Wednesday, September 23, 2015

Shakespeare and Stephen King in Finder’s Keepers

Shakespeare’s study in the seductive, corrupting influence of ambition is Macbeth, a fine warrior gone rogue when he believes he’s destined to become King and refuses to wait for Fate to deliver the crown. He seizes the moment, slaughters his trusting king and kin, and cuts a savage swath through Scotland to secure his tenuous hold upon power. His victims include peers, his wife, and a boy brutally tossed from minion to minion until he’s skewered on a sword.

Before he draws first blood during peacetime, Macbeth hesitates. He knows that dread deeds succeed at great cost. He knows that the deed itself will not be the end of his dance in the shadowy world of evil. He recognizes that those who perpetrate evil must accept that evil returns to plague (9-10) the perpetrator:

If it were done when 'tis done, then 'twere well
It were done quickly: if the assassination
Could trammel up the consequence, and catch
With his surcease success; that but this blow
Might be the be-all and the end-all here,
But here, upon this bank and shoal of time,
We'ld jump the life to come. But in these cases
We still have judgment here; that we but teach
Bloody instructions, which, being taught, return
To plague the inventor: this even-handed justice
Commends the ingredients of our poison'd chalice
To our own lips. He's here in double trust;
First, as I am his kinsman and his subject,
Strong both against the deed; then, as his host,
Who should against his murderer shut the door,
Not bear the knife myself. Besides, this Duncan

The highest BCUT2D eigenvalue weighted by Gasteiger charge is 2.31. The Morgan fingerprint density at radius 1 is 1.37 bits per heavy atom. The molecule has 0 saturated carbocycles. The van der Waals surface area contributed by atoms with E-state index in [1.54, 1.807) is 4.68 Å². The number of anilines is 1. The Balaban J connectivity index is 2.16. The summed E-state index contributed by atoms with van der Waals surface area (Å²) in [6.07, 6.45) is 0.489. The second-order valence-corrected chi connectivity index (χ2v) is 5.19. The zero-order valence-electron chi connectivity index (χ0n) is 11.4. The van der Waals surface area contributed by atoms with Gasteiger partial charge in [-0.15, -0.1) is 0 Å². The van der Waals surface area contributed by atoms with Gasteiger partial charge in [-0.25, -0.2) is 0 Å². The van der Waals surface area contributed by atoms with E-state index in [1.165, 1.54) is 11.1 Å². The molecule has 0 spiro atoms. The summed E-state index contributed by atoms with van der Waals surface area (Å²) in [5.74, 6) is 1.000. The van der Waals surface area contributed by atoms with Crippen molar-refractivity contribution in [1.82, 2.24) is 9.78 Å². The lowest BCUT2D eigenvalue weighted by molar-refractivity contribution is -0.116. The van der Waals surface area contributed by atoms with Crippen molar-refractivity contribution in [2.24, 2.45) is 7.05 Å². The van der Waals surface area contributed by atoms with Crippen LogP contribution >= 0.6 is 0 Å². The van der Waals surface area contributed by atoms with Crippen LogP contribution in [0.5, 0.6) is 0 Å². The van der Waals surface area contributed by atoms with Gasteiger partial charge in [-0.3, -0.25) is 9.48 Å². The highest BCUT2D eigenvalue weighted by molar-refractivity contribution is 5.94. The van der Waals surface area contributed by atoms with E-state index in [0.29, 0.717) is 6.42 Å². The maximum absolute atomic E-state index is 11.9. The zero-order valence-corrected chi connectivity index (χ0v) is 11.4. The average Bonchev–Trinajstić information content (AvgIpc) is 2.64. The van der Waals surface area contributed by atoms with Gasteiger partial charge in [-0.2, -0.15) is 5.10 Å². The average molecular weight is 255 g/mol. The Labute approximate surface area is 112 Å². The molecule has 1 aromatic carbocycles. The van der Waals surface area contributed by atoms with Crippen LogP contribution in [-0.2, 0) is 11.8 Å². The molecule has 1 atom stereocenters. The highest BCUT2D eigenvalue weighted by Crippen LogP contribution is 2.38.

Hath borne his faculties so meek, hath been
So clear in his great office, that his virtues
Will plead like angels, trumpet-tongued, against
The deep damnation of his taking-off;
And pity, like a naked new-born babe,
Striding the blast, or heaven's cherubim, horsed
Upon the sightless couriers of the air,
Shall blow the horrid deed in every eye,
That tears shall drown the wind. I have no spur
To prick the sides of my intent, but only
Vaulting ambition, which o'erleaps itself
And falls on the other
. (1. 7. 1-28)

Morris Bellamy, the villain of Stephen King’s Finder’s Keepers, remembers the opening lines of Macbeth’s soliloquy provided above. Unfortunately, he doesn’t seem to remember the rest of Macbeth’s thoughts about murder. Bellamy simply tells himself it’s best to commit savage deeds quickly, better not to hesitate or second-guess his plans. Bellamy doesn’t recognize what Macbeth did: bloody instructions… return / to plague the inventor (9-10). 

So King’s allusion suggests Bellamy’s fate well before the final pages of the novel: Bellamy’s ambition to possess Rothstein’s work and his savage deeds to obtain them cannot--will not--end well for him.

An allusion opens windows and doors beyond the first; it
enriches understanding and adds layers of meaning.
Photo courtesy of Megan McClendon

Reading Challenge:

Read Macbeth to enrich your appreciation of Stephen King’s Finder’s Keepers.

Writing Challenge:

King also alludes to Wilfred Owen’s “Dulce et Decorum Est,” a poem entered into the novel by way of a teacher, Mr. Ricker. He explains that some of his students--perhaps most of them--will not fully appreciate Owen’s poem when read and studied, but some of them will be unable to forget it. He says,

Time will pass! ‘Tempus’ will ‘fugit!’ Owen’s poem may fall away from your mind, …. But for some of you it will recur. And recur. And recur. Each time it does, the steady march of your maturity will deepen its resonance. Each time that poem steals back into your mind, it will seem a little less stupid and a little more vital. A little more important. Until it ‘shines,’ …. Until it ‘shines.’  (King, Stephen. Finder’s Keeper’s. New York: Scribner, 2015. 101)

That is the power of allusion, isn’t it? An allusion is the wheat gleaned from the chaff, and its power grows and grows with time. It becomes a gem radiating meaning.

Pluck another gem from Finder’s Keeper’s and explain how it radiates to enrich the reader’s understanding.

Connye Griffin is My Writing and Editing Coach.
She also writes for Our Eyes Upon Missouri.